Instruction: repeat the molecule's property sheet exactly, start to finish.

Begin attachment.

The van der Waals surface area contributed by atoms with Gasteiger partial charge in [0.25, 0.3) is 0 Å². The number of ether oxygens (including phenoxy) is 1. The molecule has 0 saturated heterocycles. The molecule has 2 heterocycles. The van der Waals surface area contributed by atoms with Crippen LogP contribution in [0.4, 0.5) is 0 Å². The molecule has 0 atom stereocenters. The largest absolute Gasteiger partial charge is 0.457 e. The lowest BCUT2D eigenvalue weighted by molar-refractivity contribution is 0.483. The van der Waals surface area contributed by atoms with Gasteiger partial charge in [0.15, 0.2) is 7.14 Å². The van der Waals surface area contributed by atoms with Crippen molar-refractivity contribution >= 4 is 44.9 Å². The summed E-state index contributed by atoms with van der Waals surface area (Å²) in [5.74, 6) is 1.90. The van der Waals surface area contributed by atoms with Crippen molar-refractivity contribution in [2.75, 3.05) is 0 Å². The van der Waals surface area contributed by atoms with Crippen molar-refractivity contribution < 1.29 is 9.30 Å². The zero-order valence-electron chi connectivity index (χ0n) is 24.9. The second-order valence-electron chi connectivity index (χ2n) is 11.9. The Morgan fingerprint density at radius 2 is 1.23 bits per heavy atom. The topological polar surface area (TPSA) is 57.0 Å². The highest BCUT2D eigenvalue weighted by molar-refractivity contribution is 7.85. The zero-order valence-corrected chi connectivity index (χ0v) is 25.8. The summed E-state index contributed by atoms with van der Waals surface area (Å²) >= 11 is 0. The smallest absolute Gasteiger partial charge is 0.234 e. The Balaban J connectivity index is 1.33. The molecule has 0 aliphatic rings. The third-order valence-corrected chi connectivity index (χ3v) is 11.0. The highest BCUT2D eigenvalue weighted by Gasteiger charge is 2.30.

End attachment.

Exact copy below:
The van der Waals surface area contributed by atoms with Gasteiger partial charge in [0.25, 0.3) is 0 Å². The number of ether oxygens (including phenoxy) is 1. The molecule has 0 saturated heterocycles. The molecule has 2 heterocycles. The van der Waals surface area contributed by atoms with Crippen LogP contribution in [0.4, 0.5) is 0 Å². The molecule has 0 atom stereocenters. The largest absolute Gasteiger partial charge is 0.457 e. The lowest BCUT2D eigenvalue weighted by molar-refractivity contribution is 0.483. The van der Waals surface area contributed by atoms with Gasteiger partial charge in [0.15, 0.2) is 7.14 Å². The van der Waals surface area contributed by atoms with Crippen molar-refractivity contribution >= 4 is 44.9 Å². The summed E-state index contributed by atoms with van der Waals surface area (Å²) in [5.74, 6) is 1.90. The van der Waals surface area contributed by atoms with Crippen molar-refractivity contribution in [2.75, 3.05) is 0 Å². The van der Waals surface area contributed by atoms with Crippen molar-refractivity contribution < 1.29 is 9.30 Å². The zero-order valence-electron chi connectivity index (χ0n) is 24.9. The second-order valence-electron chi connectivity index (χ2n) is 11.9. The Morgan fingerprint density at radius 2 is 1.23 bits per heavy atom. The topological polar surface area (TPSA) is 57.0 Å². The highest BCUT2D eigenvalue weighted by molar-refractivity contribution is 7.85. The zero-order valence-corrected chi connectivity index (χ0v) is 25.8. The summed E-state index contributed by atoms with van der Waals surface area (Å²) >= 11 is 0. The smallest absolute Gasteiger partial charge is 0.234 e. The Balaban J connectivity index is 1.33. The molecule has 0 aliphatic rings. The third-order valence-corrected chi connectivity index (χ3v) is 11.0. The highest BCUT2D eigenvalue weighted by Gasteiger charge is 2.30.